Team Meetings with constructive and critical feedback. Pixar utilized team meetings to critique and analyze each scene of its movies. Team members were able to provide true constructive criticism to improve each scene, helping Pixar to become one of the most successful companies in history. Team meetings can also help your classroom environment. In my class, we held a class meeting once a week, or more often if necessary. Every Friday, we would clear our tables out of the way, and put all of chairs in a giant circle. Then we would spend a half hour sharing our successes as well as talking through problems or issues important to the class. It was important that students knew how to provide constructive criticism to classmates. This had to be explicitly modeled for students. Sometimes, it was a student saying, “I haven’t been able to concentrate because everyone is so noisy during social studies,” or my co-teacher saying, “I am proud of how you supported John this week after he missed all of last week when he was sick.” These conversations are so important to the well-being of the entire class – Students and Teachers alike!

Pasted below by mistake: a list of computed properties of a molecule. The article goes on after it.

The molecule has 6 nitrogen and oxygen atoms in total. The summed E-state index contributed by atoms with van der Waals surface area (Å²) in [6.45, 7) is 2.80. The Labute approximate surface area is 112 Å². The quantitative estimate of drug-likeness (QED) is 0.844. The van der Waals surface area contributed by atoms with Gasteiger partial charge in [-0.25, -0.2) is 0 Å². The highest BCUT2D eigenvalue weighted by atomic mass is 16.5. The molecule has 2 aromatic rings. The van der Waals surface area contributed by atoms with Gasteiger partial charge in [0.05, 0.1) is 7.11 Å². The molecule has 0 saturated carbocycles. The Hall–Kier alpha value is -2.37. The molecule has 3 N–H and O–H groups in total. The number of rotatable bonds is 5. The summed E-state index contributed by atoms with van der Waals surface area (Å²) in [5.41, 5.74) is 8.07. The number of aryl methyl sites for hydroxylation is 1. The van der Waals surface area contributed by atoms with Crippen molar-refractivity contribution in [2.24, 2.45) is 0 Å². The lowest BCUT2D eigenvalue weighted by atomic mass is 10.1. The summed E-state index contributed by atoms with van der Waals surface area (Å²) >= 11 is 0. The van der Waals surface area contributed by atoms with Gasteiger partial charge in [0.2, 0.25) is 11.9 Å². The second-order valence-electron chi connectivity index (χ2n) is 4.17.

Establish high expectations and support for everyone. Pixar asks its employees to work in a highly competitive environment, expecting great things from its employees. This same environment, however, allows each employee to be fully supported in meeting the mission of the company. In a classroom, everyone should be held to the same high standards, expected to meet those high standards, but with varying degrees of support to meet the expectations. As CEO of the classroom, you must say, “All of you will be expected to master content, while demonstrating the core values of our classroom, kindness and collaboration.” When working in an inclusion classroom, my co-teacher and I held all students to the same high expectations for behavior and academic success. Special education students who had never been held to a high standard were able to rise to the occasion, with the proper supports in the classroom. This is a key component to students meeting high expectations. For example, students who were expected to collaborate with peers needed to see explicit modeling of how a student partnership should work.